This post is the first in a series about an Oxford Seminars TESOL instructor meeting the students he trained on his trips abroad.
I have taught with Oxford seminars for nearly a decade. My favorite thing about training prospective teachers is meeting dozens of new, interesting people every year, each with their own compelling reason for obtaining their TESOL certification. But a fringe benefit—one that I hadn’t anticipated—is the fact that I now know at least one person in an astonishing number of locations around the world. I always end my courses by asking my students to keep in touch, both with their classmates and with me. Often, I follow this by saying, “hey, if you’re lucky, I might just visit you once you’re abroad!” Most people chuckle, but I think few realize that as an avid traveler, it is a real possibility.
Just last month, I was fortunate enough to travel to Santiago, Chile to attend a conference. Once I had booked my flight, I remembered that I knew of two former Oxford students that had gone off to teach English there. One, a young woman named Cecilia, and the other, a middle aged man named Thomas. I hadn’t corresponded with either of them in a while, but I was pleasantly surprised to learn when I contacted them that both were still teaching there. I happily made plans to meet up with each of them, eager to hear of their experiences.
My first day in Santiago, Thomas had the afternoon free, and was kind enough to join me on a free walking tour of Santiago. We later grabbed a coffee, and he told me more about his life in Chile. After applying for jobs all over the world, he settled upon Santiago, where his decades of experience in the corporate world proved a valuable asset. He has spent the past five years tutoring Chileans. Some seek out Thomas’s services to refine their English for conducting international business, while others want to improve both their written and conversational skills to pursue higher education in the English-speaking world. Thomas was proud—and rightly so—of the fact that many of his students have gone on to enroll in prestigious universities in Europe and North America. He continues to tutor, and has no immediate plans to move back to the United States. Chile is, for all intents and purposes, his home.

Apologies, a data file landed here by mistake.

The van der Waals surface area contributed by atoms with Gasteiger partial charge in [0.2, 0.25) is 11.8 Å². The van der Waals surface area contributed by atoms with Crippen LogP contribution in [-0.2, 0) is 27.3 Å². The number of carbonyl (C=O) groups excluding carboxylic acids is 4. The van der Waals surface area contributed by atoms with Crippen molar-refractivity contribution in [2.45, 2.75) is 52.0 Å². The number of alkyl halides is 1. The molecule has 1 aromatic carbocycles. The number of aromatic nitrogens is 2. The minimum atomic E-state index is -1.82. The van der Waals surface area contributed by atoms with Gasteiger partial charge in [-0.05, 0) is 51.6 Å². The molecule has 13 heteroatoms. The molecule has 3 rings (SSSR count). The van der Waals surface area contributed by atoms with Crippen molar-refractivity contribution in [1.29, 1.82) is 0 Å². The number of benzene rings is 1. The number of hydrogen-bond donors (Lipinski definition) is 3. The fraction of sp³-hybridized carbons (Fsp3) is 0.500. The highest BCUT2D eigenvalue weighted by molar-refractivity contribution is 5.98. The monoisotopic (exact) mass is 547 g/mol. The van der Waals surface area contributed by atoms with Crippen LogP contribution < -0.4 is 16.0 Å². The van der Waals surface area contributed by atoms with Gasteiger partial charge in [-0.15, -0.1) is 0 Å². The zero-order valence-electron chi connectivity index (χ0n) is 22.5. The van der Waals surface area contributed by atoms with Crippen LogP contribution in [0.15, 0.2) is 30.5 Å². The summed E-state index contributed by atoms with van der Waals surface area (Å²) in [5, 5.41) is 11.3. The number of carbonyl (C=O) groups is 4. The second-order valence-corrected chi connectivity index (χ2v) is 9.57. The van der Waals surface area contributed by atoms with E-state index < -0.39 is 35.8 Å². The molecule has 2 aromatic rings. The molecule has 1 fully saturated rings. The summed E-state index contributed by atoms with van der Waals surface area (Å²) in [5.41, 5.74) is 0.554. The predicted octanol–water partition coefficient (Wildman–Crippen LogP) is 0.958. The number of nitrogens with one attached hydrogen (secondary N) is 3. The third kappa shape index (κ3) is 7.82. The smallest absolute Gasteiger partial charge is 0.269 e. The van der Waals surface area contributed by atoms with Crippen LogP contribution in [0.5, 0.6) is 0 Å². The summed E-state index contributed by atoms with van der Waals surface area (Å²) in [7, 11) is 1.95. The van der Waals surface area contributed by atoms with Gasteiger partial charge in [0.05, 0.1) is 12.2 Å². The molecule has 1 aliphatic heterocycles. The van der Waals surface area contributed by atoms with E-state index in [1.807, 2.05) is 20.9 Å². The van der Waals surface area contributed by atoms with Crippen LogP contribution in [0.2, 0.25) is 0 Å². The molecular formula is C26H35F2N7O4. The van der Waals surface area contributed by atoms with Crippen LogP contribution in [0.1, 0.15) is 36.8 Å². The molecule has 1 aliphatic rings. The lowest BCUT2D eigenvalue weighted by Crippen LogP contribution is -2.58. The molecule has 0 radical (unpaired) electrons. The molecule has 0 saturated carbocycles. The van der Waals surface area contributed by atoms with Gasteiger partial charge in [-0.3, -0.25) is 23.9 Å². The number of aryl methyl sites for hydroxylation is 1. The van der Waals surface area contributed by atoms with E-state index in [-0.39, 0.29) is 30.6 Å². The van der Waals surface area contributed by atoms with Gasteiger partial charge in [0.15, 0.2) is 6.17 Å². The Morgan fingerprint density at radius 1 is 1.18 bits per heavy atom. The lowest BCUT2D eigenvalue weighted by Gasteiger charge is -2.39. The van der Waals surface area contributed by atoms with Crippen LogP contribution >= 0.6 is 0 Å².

After a brief sojourn to the south of Chile, a visually stunning region with crystal-blue lakes encircled by volcanoes, I met up with Cecilia upon return to Santiago. While Thomas had gone to Chile after decades in the work force, Cecilia, rather, moved to Santiago in her mid-twenties to gain experience and learn some Spanish before beginning a career in earnest. Over dinner (a delightful meal of Peruvian-Japanese fusion cuisine), she told me that she hadn’t planned to live there for the better part of a decade, but as time went on, she kept finding more reasons to stay. After a short while teaching at an English school, she was promoted, and put in charge of curricular development. By that time, her Spanish had blossomed from a mere few phrases into outright fluency. Her current position there requires spoken and written proficiency in both English and Spanish. After seven years in Santiago, Cecilia plans to return home in the coming months to pursue a law degree. With her impressive resume of working overseas, she imagines she will be well positioned for a career in international law. (I quite agree!)
Although I only had a few days in Santiago, I am confident that the city is a prime destination for teaching abroad. After learning how successful Oxford Seminars TESOL graduates have been there, and how well established they had become there in both their personal and professional lives, I am thoroughly convinced that anyone, regardless of age or experience, who is looking to teach English in a large, global city in a country so rich in natural wonders should give Santiago a second look. You’ll be glad you did.
Written by Jeremy White
Jeremy White has lived and worked in several states and countries, most extensively as a TESOL instructor in South Korea. He has a master’s degree in linguistics and has taught Oxford Seminars courses in both New York and Minneapolis